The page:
And here it is, the final installment of Donna Kim-Brand’s series on “Common Causes for Hair Loss”:

Auto-Immune Disease & Lupus

There has recently been an increase in alopecia areata, hair loss caused by variety of auto-immune conditions. When your immune system is triggered by a condition such as lupus, it reacts with over-zealous protection by treating your hair as a foreign body and attacking the hair follicles. Hair loss shows up in round patches all over your head. In this case, damage may be permanent due to scarring.

Treatment options include steroid injections or topical treatments such as Rogaine. But since hair regrowth is not assured, you may resort to changing your hair style or revert to short hair to camouflage the hair loss.


One of the most recognized causes of hair loss is treatment of cancer with chemotherapy. The strong chemical cocktails used to knock out the disease wreak havoc on your hair cells, literally destroying them as they attempt to grow.

A fascinating result of the hair regrowth that tends to follow once chemotherapy treatment is over is that the hair grows back in a different texture or color than before. For many, this is an outward representation that as a cancer survivor, they are a ‘changed person’.

Ironically, since hair loss is an expected result of chemotherapy, people tend to be better prepared and less devastated when it happens during treatment. Perhaps, the underlying cause puts hair loss into perspective.

Antidepressants, Blood Thinners & Medications

The list of medications which could trigger hair loss is quite extensive- blood pressure drugs known as Beta-blockers, commonly used blood thinners, anti-depressant drugs, lithium used to treat bipolar disease, methotrexate for rheumatic and skin conditions, and even anti-inflammatories such as ibuprofen are all suspects.

In this case, you and your doctor may have to experiment with lowering the dosage or changing up the offending medications while still treating the underlying problem. Please do not attempt to handle these causes of hair loss on your own.


Trichotillomania is a condition causing people, most often young females, to pull their hair so severely it comes out in gobs. It is considered an ‘impulse control disorder’ that is often treated with a combination of behavior modification therapy and antidepressants.  So, again, you should seek appropriate medical help if this extreme behavior is evident.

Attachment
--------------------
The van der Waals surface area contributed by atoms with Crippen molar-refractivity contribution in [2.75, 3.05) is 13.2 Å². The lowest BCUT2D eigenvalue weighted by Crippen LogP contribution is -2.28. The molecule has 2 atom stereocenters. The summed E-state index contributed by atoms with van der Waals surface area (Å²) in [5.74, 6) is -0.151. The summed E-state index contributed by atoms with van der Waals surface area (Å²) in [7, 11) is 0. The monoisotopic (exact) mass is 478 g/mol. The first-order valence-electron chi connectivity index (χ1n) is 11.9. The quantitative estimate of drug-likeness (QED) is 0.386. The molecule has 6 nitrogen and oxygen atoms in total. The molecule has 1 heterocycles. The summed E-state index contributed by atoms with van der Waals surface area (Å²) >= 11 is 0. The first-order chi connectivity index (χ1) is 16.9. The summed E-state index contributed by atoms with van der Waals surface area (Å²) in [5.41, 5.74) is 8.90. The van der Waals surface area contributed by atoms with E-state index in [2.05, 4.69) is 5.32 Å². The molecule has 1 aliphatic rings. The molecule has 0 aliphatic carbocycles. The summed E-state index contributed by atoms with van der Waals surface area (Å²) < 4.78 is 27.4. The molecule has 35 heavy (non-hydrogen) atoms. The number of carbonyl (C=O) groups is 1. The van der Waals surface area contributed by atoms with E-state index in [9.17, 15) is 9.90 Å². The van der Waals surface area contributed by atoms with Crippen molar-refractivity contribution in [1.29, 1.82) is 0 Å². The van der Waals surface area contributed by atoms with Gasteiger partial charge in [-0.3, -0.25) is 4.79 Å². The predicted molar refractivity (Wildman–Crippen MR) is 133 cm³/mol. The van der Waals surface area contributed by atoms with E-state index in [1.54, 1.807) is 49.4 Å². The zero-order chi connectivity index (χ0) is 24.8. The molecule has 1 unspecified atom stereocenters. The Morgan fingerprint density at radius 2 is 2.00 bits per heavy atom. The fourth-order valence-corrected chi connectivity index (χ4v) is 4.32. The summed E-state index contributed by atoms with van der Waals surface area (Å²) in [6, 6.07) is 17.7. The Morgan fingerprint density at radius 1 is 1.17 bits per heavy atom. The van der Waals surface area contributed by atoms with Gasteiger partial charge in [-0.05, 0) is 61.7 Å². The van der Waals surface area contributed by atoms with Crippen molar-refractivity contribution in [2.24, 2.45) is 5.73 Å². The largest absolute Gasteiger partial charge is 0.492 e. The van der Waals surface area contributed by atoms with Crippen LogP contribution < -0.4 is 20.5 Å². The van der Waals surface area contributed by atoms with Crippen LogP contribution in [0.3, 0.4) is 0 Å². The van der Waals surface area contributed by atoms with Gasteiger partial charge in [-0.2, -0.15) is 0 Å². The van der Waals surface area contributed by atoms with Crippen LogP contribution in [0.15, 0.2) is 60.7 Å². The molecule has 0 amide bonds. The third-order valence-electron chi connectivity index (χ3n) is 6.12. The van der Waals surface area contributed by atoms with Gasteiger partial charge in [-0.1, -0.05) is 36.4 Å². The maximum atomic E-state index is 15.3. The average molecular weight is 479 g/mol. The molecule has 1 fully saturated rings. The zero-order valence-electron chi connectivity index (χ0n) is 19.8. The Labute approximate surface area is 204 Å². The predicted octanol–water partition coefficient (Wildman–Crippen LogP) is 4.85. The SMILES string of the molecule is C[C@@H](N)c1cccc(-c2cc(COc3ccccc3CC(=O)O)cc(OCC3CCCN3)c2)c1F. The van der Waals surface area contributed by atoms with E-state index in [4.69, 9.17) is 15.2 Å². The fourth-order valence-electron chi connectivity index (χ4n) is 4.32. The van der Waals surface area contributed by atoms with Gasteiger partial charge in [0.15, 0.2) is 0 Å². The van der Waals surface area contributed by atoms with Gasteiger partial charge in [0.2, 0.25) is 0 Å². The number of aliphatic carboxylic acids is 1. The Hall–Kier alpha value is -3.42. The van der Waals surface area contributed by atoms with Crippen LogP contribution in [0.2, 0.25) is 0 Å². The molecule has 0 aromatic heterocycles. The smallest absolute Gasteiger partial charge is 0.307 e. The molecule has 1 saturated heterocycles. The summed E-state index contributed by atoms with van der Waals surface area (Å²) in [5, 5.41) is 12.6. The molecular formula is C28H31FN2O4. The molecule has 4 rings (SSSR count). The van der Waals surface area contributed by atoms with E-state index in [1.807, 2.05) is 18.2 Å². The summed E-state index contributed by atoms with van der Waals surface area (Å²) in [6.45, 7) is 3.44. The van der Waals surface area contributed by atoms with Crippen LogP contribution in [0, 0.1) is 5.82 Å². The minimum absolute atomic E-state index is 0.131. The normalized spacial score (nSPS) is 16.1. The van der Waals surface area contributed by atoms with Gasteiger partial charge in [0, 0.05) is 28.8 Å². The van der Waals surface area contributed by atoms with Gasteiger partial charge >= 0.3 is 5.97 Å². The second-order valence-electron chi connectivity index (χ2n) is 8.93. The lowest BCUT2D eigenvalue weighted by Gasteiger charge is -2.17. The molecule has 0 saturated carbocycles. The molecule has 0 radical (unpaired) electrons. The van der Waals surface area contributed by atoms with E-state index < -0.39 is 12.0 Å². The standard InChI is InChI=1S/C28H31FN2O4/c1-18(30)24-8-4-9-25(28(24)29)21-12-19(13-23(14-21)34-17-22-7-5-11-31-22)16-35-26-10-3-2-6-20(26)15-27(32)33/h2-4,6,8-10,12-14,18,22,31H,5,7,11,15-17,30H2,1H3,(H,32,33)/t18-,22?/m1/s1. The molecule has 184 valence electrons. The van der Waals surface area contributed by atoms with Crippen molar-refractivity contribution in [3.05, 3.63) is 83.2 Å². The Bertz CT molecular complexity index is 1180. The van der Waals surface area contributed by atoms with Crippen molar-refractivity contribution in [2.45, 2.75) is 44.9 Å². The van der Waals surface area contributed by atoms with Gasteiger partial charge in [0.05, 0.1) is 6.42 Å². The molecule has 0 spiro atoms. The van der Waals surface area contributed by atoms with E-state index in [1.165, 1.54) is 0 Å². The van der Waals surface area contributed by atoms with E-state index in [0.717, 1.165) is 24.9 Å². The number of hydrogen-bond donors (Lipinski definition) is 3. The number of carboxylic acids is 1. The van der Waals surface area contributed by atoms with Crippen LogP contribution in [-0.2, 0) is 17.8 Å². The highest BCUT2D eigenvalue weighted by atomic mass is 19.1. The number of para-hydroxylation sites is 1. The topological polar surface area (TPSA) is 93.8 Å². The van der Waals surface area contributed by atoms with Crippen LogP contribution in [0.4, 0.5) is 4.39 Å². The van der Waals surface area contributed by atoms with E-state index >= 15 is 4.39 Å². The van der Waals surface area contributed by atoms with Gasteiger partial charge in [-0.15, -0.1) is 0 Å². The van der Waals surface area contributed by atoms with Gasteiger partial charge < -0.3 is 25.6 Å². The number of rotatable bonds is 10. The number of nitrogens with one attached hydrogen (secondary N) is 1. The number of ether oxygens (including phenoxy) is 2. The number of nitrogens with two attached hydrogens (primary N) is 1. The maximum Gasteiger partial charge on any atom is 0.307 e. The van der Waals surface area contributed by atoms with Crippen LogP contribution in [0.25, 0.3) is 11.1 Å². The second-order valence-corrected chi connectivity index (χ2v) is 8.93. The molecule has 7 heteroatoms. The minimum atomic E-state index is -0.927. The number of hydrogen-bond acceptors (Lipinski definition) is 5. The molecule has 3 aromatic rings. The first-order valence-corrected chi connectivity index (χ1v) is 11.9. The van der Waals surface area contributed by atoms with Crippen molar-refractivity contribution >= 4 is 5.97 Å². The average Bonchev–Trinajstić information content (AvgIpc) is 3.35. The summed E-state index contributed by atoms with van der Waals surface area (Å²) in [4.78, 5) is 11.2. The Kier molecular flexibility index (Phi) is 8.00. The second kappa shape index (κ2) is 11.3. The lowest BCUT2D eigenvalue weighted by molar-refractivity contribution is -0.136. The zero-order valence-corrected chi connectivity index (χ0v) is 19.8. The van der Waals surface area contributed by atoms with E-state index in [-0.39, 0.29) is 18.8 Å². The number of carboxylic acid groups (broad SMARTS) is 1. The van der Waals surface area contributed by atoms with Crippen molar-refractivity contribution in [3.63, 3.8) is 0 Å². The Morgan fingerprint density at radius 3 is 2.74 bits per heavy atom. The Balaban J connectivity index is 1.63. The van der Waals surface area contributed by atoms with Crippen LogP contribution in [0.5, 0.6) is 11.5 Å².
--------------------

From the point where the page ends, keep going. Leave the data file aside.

Like it or not, thinning hair is a not-uncommon side effect of aging experienced as women enter their 50’s and 60’s. The most likely cause relates to hormones as the body adjusts to post-menopausal norms.

So after ruling out any other causes based on overall health or specific hair issues, you are best advised to look for ways to live with the new situation. Beef up your hat and scarf collection, or try a new hairstyle that masks hair loss or wigs to cover it up altogether. Along with being more gentle with hair and scalp treatments to prevent breakage, keep up a healthy diet that makes your hair shine naturally.

Or, as more women seem to be doing these days for whatever reason, take the step of shaving your head and step out in the world with your new, sexy bald head. Some would say that ‘bald is the new bold’.


Considering all the previously mentioned causes of hair loss, overstyling can seem a bit trite. However, since we tend to style our hair daily, it needs to be introduced as one of the easier conditions to rectify….as long as we are open to creating new habits.

Tightly pulling braids or hair-weaves along with chemical dyes, relaxers or hot treatments and too much heat for too long near the scalp during styling are the main offenders. So, just stop doing those before you cause permanent damage to the hair roots! Find new, less rigorous ways to style your hair, and look for more gentle or natural treatments. Use hair conditioners to reduce pulling during comb-outs after a wash, and try air drying your hair more often.


We have explored a variety of causes of hair loss and the subsequent range of treatment options. For some, hair loss is the symptom of an underlying illness or nutritional imbalance that when treated, allows hair to regrow in time along with your return to good health. Some of these situations are better handled along with appropriate medical experts.

Other causes are directly related to how you treat your hair or body, and you can quickly fend off more damage by making simple changes in your behavior.

Yet other causes of hair loss are built into your genetic makeup and you will simply have to live with the condition.

In any case, we at Hair Chatter invite you to remember that you have options, you are not alone, and that help is available.  And, by the way, you are beautiful just as you are!

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